Facebook Pixel

5 Goals For Women with Depression This New Year

By HERWriter
Rate This
Depression related image Photo: Getty Images

Many women are getting into the New Year’s resolution mode, but mental health is generally not on the top of the list. Mental health is just as important as physical health, and for women with depression, every day can be a struggle.

Here are five goals to work on for the new year if you are a woman with depression. Remember, this is a gradual process. Pick one goal at a time, or it could be overwhelming and stressful, which is the last thing you need when you're depressed.

1) Monitor your weight and work toward a healthy weight for you – consult a doctor and use a BMI scale for a rough estimate. Remember, skinny is not always healthy. A recent study from the University of Alabama at Birmingham showed a link between depression and abdominal obesity. A researcher stated in a press release that “those who started out reporting high levels of depression gained weight at a faster rate than others in the study.” This might be caused by higher levels of cortisol, a stress hormone. Treating depression can also help some people lose weight, according to another study.

2) Work on your negative body image. Even women without depression can have this problem. This is related to the above goal of maintaining a healthy weight, but it can extend to more than your weight. For example, if you think you’re ugly and try to cover yourself with makeup every day, that is something to work on. Admitting that these insecurities are dragging you down is a first step, then talk to yourself about why you’re actually feeling this way and do something about it – this might take the help of a psychologist. A study found that negative body image can be related to depression, so this goal is important in feeling better.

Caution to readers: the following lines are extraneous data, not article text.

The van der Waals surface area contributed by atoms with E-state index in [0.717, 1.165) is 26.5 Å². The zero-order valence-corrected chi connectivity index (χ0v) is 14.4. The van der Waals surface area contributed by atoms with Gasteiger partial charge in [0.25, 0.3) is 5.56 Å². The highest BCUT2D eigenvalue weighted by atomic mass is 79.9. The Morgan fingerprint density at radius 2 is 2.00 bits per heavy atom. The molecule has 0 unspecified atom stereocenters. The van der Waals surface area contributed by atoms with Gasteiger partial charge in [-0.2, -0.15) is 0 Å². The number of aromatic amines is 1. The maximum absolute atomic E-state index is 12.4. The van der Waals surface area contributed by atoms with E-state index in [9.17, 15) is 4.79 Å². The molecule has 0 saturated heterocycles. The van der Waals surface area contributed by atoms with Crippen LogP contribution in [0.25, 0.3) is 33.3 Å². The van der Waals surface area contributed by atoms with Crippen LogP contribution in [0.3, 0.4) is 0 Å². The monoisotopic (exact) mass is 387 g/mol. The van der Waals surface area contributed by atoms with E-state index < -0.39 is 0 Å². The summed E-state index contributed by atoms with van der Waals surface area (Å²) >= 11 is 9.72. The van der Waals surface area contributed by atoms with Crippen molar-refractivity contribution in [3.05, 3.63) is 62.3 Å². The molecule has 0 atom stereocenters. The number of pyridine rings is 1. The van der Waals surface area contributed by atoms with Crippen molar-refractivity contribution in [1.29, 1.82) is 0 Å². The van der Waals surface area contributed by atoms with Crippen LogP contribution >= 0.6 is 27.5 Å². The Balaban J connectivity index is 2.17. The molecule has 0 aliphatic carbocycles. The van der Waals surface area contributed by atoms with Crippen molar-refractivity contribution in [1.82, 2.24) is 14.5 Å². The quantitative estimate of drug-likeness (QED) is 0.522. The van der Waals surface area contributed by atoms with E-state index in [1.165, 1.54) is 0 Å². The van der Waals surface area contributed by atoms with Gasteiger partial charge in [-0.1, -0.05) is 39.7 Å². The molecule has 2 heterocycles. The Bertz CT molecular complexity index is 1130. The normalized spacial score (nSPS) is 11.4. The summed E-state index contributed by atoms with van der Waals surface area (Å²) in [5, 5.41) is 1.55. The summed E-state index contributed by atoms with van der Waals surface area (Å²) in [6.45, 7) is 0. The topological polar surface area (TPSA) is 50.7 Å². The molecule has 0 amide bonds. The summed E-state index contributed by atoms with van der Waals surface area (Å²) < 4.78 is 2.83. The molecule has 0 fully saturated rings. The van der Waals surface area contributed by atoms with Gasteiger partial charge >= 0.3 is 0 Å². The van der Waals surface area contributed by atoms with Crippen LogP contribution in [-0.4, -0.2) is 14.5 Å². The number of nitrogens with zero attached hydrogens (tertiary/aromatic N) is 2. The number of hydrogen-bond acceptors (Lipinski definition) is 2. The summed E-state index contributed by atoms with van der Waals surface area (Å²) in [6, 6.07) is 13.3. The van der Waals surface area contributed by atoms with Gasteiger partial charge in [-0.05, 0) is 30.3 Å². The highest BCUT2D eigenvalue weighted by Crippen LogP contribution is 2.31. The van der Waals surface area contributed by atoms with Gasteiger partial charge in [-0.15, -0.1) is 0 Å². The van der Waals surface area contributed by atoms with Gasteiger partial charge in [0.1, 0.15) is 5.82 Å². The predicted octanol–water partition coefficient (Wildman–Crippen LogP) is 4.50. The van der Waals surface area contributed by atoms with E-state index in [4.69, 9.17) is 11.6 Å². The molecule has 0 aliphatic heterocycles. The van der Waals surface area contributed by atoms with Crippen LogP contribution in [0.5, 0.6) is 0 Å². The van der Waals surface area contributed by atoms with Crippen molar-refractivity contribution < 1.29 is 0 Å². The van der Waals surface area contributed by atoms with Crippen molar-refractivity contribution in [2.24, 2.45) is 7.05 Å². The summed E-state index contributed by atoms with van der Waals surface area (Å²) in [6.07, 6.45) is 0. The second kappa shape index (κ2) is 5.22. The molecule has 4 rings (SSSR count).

3) Work on social skills and building relationships with others. This can be difficult, especially when having a depressive episode or just increased depression, but when you’re at least in a more functional state, this is necessary to work on for improved mental health. A strong social support system can do wonders for women with depression. A study found that social skills deficits can lead to depression. One researcher stated that “depressed people often get into situations that are difficult because their depressive behaviors are really off-putting to other people.” By realizing why people might be unwilling to be your friend, you will have the power of knowledge and an idea of what problematic behaviors to work on - in some cases, you might just need to find better friends.

4) Eat healthier. Again, satisfactory physical health can go hand-in-hand with mental health, including depression. Of course, depression isn’t always caused by physical issues, but improving the physical aspect can sometimes have a positive mental health outcome. One study found that eating processed and high-fat foods could lead to depression, but eating a healthy diet of vegetables, fruit and fish could prevent middle-age depression. There are multiple studies proving the link between diet and depression, so it can’t hurt physically or mentally to incorporate healthy food into your diet and start cutting out the junk food.